How plasma donation can affect your patient’s pharmacotherapy
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Many economically disadvantaged psychiatric patients donate plasma for financial incentive. However, plasmapheresis (PP)—separation of plasma and cellular components of blood—can increase drug clearance, which may affect how you manage patients who donate plasma frequently.
Donated plasma is used to help patients with hemophilia and other blood disorders and burn victims. It’s also valuable for medical research. Typically, donors cannot be taking lithium, experiencing active hallucinations, receiving ≥3 psychotropic medications, or have had a psychiatric hospitalization in the past 12 months. Patients can donate while taking antidepressants, mood stabilizers, antipsychotics, and anticonvulsants.1
During PP, solutes in plasma such as drugs can be removed, increasing drug clearance by 30%.2,3 PP affects both protein-bound and free drug concentrations. PP effectively clears drugs that are highly protein bound and have a small volume of distribution. As a result, serum levels of psychotropics are lowered. Most psychotropics except lithium are bound to plasma protein. Because of high protein binding, plasma concentrations of psychotropics may rebound after PP. Antipsychotics are highly protein bound—85% to 90%—and highly lipophilic. For a list of protein binding percentages of commonly used psychotropics, see the Table.4
Protein binding percentages of common psychotropics
Percentage of protein binding
40% to 90%
40% to 50%
40% to 60%
All other SSRIs
SSRIs: selective serotonin reuptake inhibitors
Plasma is regenerated 24 to 48 hours after PP; therefore, the clinical effect on daily psychotropic dosing should be small unless the donations are frequent. Long-term and regular plasma donation may result in hypoalbuminemia and hypocholesterolemia5; however, the effects of hypoalbuminemia on psychotropics routinely bound to serum proteins are unknown. Patients with an acute infection or malnourishment could have further decreased albumin production or increased catabolism, resulting in a significant decrease in serum albumin concentration, which may affect psychotropic pharmacokinetics.5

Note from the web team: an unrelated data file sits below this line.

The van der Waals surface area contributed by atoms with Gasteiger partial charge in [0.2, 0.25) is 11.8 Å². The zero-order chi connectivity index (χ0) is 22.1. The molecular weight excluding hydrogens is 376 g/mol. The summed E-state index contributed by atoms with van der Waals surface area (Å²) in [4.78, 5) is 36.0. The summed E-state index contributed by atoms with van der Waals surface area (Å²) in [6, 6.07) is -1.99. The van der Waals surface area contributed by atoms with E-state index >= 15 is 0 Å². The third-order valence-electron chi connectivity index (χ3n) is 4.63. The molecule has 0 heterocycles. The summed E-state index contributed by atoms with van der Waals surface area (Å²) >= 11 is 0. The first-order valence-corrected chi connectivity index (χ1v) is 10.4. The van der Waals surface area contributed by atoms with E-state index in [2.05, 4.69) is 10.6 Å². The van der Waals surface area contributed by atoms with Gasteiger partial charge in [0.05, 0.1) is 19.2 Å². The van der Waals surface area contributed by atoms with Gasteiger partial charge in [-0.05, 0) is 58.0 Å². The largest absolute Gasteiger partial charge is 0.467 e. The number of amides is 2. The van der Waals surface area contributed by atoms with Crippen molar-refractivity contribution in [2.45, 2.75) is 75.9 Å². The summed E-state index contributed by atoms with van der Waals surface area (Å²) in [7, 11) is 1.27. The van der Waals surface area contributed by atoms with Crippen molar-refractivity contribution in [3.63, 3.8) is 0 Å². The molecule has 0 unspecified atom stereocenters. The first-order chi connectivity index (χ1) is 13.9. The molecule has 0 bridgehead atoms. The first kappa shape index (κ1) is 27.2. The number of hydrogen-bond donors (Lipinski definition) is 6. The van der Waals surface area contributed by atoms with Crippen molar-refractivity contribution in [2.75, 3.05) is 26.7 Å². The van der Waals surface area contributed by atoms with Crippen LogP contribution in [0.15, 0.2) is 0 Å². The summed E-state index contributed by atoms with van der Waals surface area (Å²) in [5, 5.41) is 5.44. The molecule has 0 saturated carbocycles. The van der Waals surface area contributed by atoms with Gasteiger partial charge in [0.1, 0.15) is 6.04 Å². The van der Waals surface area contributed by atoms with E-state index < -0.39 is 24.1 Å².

Beware of financial incentives because economically disadvantaged psychiatric patients are vulnerable to coercion. Some plasma donor centers will pay donors a specific amount—ranging from $20 to $30— for their first 2 donations and offer monthly bonuses if a patient donates 8 times a month.
The amount of plasma a patient can donate is based on their weight; patients who weigh more get paid more. This may conflict with your attempts to motivate patients to lose weight.
Dr. Selvaraj receives an internal grant from Creighton University.
Drs. Gabel and Ramaswamy report no financial relationship with any company whose products are mentioned in this article or with manufacturers of competing products.
The authors would like to thank Darrel E. Willoughby, Librarian, Omaha Veterans Affairs Medical Center, Omaha, NE, for his assistance with this article.
1. American Red Cross. Eligibility criteria by topic. http://www.redcrossblood.org/donating-blood/eligibility-requirements/eligibility-criteria-topic#meds_vaccinations. Accessed April 11 2012.
2. Kale-Pradhan PB, Woo MH. A review of the effects of plasmapheresis on drug clearance. Pharmacotherapy. 1997;17(4):684-695.
3. Ibrahim RB, Liu C, Cronin SM, et al. Drug removal by plasmapheresis: an evidence-based review. Pharmacotherapy. 2007;27(11):1529-1549.
4. Clinical pharmacology online. http://www.clinicalpharmacology.com. Accessed April 11 2012.
5. Jones DK, Dunn MI. ‘Vampire syndrome’: serum protein and lipid abnormalities related to frequent sale of plasma. J Fam Pract. 1995;40(3):288-290.